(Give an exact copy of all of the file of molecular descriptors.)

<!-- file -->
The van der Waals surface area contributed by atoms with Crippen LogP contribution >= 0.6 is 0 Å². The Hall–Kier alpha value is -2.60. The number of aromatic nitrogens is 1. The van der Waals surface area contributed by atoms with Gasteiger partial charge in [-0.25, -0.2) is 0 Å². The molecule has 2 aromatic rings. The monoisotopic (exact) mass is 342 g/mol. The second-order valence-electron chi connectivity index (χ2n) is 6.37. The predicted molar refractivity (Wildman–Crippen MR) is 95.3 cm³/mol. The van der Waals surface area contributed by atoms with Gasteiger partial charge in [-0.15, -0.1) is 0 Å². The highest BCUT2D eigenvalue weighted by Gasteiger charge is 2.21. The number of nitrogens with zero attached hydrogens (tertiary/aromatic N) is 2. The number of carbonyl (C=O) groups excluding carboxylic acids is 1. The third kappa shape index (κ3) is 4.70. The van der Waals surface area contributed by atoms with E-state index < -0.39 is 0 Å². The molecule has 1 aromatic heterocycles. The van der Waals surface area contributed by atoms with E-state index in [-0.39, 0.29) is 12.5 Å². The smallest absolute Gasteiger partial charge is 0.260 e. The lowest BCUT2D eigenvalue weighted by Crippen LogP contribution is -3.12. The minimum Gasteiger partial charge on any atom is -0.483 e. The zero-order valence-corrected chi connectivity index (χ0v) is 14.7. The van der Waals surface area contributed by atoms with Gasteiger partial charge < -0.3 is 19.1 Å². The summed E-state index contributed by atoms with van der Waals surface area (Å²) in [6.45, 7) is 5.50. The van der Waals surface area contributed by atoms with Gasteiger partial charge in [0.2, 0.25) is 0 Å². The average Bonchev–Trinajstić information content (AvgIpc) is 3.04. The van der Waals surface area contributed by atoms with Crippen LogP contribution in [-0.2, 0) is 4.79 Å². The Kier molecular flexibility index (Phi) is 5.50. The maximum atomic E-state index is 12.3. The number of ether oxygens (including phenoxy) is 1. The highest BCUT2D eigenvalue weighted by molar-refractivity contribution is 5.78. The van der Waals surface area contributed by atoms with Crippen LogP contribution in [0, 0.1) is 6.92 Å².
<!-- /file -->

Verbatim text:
The van der Waals surface area contributed by atoms with Crippen LogP contribution >= 0.6 is 0 Å². The Hall–Kier alpha value is -2.60. The number of aromatic nitrogens is 1. The van der Waals surface area contributed by atoms with Gasteiger partial charge in [-0.25, -0.2) is 0 Å². The molecule has 2 aromatic rings. The monoisotopic (exact) mass is 342 g/mol. The second-order valence-electron chi connectivity index (χ2n) is 6.37. The predicted molar refractivity (Wildman–Crippen MR) is 95.3 cm³/mol. The van der Waals surface area contributed by atoms with Gasteiger partial charge in [-0.15, -0.1) is 0 Å². The highest BCUT2D eigenvalue weighted by Gasteiger charge is 2.21. The number of nitrogens with zero attached hydrogens (tertiary/aromatic N) is 2. The number of carbonyl (C=O) groups excluding carboxylic acids is 1. The third kappa shape index (κ3) is 4.70. The van der Waals surface area contributed by atoms with E-state index < -0.39 is 0 Å². The molecule has 1 aromatic heterocycles. The van der Waals surface area contributed by atoms with E-state index in [-0.39, 0.29) is 12.5 Å². The smallest absolute Gasteiger partial charge is 0.260 e. The lowest BCUT2D eigenvalue weighted by Crippen LogP contribution is -3.12. The minimum Gasteiger partial charge on any atom is -0.483 e. The zero-order valence-corrected chi connectivity index (χ0v) is 14.7. The van der Waals surface area contributed by atoms with Gasteiger partial charge < -0.3 is 19.1 Å². The summed E-state index contributed by atoms with van der Waals surface area (Å²) in [6.45, 7) is 5.50. The van der Waals surface area contributed by atoms with Gasteiger partial charge in [0.2, 0.25) is 0 Å². The average Bonchev–Trinajstić information content (AvgIpc) is 3.04. The van der Waals surface area contributed by atoms with Crippen LogP contribution in [-0.2, 0) is 4.79 Å². The Kier molecular flexibility index (Phi) is 5.50. The maximum atomic E-state index is 12.3. The number of ether oxygens (including phenoxy) is 1. The highest BCUT2D eigenvalue weighted by molar-refractivity contribution is 5.78. The van der Waals surface area contributed by atoms with Crippen LogP contribution in [0, 0.1) is 6.92 Å².